Because [STRIKE]xxcxx[/STRIKE] G has units, its value is what it is only because of our choice of units, and there is no meaningful way to test whether it changes. These questions [STRIKE]are[/STRIKE] would be more meaningful [STRIKE]when[/STRIKE] if posed in terms of the unitless [STRIKE]fine structure constant.[/STRIKE] gravitational coupling constant http://en.wikipedia.org/wiki/Gravitational_coupling_constant.

Except that unlike the case for the fine structure constant, I don't think we have any direct experimental data on the Gravitational coupling constant.

Basically the numerical value of c, or G, has every bit as much physical significance as saying there are 2.54 centimeters per inch.

I would particularly recommend http://math.ucr.edu/home/baez/constants.html in the references section of the FAQ.

...

Thus, by a proper choice of units, one can (and often does) make G equal to 1 by using geometric units. These are similar to the plack units Baez discusses, except that we don't bother making planck's constant equal to 1.
I understand the number depends on the units you measure it in, that wasn't really what I meant with my questions though. I'll try to think of a better way to restate them I guess.

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#### p1l0t

It is just dawning on me that multiplying by a really tiny number really reduces the overall value. In some respects I guess that makes it quite meaningful. It is that constant which makes it such a weak force.

#### Nugatory

Mentor
It is just dawning on me that multiplying by a really tiny number really reduces the overall value. In some respects I guess that makes it quite meaningful. It is that constant which makes it such a weak force.
Or you could say that it is the weakness of the force that makes the constant so small. Physics is about using math to describe the world around us, so the world tells us what the math must be and not the other way around.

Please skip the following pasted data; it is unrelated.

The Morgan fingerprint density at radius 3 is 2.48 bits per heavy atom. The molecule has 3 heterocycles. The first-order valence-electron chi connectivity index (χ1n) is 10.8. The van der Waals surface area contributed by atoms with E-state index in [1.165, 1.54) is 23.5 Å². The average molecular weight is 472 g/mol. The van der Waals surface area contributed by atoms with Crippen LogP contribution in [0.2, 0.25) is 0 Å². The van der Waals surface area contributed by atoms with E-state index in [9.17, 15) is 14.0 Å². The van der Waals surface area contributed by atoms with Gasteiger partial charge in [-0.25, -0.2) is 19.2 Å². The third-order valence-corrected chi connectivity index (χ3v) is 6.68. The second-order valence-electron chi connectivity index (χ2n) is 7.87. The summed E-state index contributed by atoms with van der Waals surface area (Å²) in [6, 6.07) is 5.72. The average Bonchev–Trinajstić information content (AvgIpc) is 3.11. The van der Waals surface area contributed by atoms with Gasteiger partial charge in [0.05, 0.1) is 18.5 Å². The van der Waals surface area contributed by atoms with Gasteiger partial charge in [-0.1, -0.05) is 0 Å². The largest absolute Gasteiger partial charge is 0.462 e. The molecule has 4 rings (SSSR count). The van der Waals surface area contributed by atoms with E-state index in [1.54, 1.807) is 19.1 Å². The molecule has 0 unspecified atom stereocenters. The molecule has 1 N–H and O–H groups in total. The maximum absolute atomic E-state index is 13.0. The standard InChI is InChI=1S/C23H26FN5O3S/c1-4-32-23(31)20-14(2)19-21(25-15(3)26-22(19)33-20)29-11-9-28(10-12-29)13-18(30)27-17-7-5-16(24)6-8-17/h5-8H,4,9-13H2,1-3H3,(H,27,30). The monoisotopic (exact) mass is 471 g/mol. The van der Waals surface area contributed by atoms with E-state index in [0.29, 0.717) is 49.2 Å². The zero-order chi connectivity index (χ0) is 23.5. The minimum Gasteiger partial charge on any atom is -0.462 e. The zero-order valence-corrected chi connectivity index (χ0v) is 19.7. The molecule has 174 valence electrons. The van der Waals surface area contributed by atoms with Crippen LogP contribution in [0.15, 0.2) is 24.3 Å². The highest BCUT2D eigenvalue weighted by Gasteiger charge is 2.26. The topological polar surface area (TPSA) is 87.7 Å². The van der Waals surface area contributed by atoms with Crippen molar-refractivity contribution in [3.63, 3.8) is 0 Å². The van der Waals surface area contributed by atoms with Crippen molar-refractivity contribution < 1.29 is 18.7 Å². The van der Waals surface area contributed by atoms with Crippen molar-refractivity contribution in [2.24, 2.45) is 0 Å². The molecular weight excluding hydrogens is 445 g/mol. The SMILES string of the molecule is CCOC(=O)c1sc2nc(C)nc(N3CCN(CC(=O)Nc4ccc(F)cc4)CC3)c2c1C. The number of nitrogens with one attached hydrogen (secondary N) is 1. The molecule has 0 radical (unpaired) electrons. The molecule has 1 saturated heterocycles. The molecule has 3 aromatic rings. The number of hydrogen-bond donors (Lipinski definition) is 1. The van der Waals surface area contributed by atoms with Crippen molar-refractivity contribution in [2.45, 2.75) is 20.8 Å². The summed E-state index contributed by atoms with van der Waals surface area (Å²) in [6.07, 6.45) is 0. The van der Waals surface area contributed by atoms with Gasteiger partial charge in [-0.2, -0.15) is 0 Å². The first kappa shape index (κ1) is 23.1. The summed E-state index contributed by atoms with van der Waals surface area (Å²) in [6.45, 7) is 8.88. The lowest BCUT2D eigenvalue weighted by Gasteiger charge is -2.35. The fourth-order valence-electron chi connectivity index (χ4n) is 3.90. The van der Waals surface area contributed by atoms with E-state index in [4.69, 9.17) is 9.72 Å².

#### p1l0t

Or you could say that it is the weakness of the force that makes the constant so small. Physics is about using math to describe the world around us, so the world tells us what the math must be and not the other way around.
Good point.

#### pervect

Staff Emeritus
I understand the number depends on the units you measure it in, that wasn't really what I meant with my questions though. I'll try to think of a better way to restate them I guess.
Really good questions / comparisons probably won't involve constants with units. For instance you could take the ratio of the fine structure constant to the gravitational coupling constant. That would be more or less comparing the electrical repulsion between two electrons to their gravitational attraction.

#### p1l0t

Really good questions / comparisons probably won't involve constants with units. For instance you could take the ratio of the fine structure constant to the gravitational coupling constant. That would be more or less comparing the electrical repulsion between two electrons to their gravitational attraction.
Having something to compare it too is probably a good start. I wasn't aware gravity was even noticeable at the molecular level.

#### WannabeNewton

It's definitely hard to notice; for two protons the ratio will yield about 36 orders of magnitude in favor of the electrostatic force (i.e. $F_{E}/F_{G}\approx 10^{36}$ for the aforementioned system).